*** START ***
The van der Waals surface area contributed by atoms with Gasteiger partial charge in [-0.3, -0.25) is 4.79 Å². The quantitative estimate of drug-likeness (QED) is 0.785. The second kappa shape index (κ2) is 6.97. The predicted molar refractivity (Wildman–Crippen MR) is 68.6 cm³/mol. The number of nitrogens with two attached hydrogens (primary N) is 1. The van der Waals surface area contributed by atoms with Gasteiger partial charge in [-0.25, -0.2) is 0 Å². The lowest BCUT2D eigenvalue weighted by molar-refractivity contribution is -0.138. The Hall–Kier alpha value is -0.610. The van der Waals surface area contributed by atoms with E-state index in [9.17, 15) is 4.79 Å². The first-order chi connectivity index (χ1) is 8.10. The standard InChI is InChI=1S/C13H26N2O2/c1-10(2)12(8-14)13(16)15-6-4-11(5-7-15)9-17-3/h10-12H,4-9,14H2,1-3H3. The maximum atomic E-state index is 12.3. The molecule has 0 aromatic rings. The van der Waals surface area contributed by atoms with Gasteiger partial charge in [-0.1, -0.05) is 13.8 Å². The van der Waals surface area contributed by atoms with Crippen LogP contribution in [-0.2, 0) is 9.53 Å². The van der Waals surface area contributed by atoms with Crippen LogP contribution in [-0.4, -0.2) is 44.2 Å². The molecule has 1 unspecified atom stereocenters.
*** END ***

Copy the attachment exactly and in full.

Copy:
The van der Waals surface area contributed by atoms with Gasteiger partial charge in [-0.3, -0.25) is 4.79 Å². The quantitative estimate of drug-likeness (QED) is 0.785. The second kappa shape index (κ2) is 6.97. The predicted molar refractivity (Wildman–Crippen MR) is 68.6 cm³/mol. The number of nitrogens with two attached hydrogens (primary N) is 1. The van der Waals surface area contributed by atoms with Gasteiger partial charge in [-0.25, -0.2) is 0 Å². The lowest BCUT2D eigenvalue weighted by molar-refractivity contribution is -0.138. The Hall–Kier alpha value is -0.610. The van der Waals surface area contributed by atoms with E-state index in [9.17, 15) is 4.79 Å². The first-order chi connectivity index (χ1) is 8.10. The standard InChI is InChI=1S/C13H26N2O2/c1-10(2)12(8-14)13(16)15-6-4-11(5-7-15)9-17-3/h10-12H,4-9,14H2,1-3H3. The maximum atomic E-state index is 12.3. The molecule has 0 aromatic rings. The van der Waals surface area contributed by atoms with Gasteiger partial charge in [-0.1, -0.05) is 13.8 Å². The van der Waals surface area contributed by atoms with Crippen LogP contribution in [-0.2, 0) is 9.53 Å². The van der Waals surface area contributed by atoms with Crippen LogP contribution in [-0.4, -0.2) is 44.2 Å². The molecule has 1 unspecified atom stereocenters.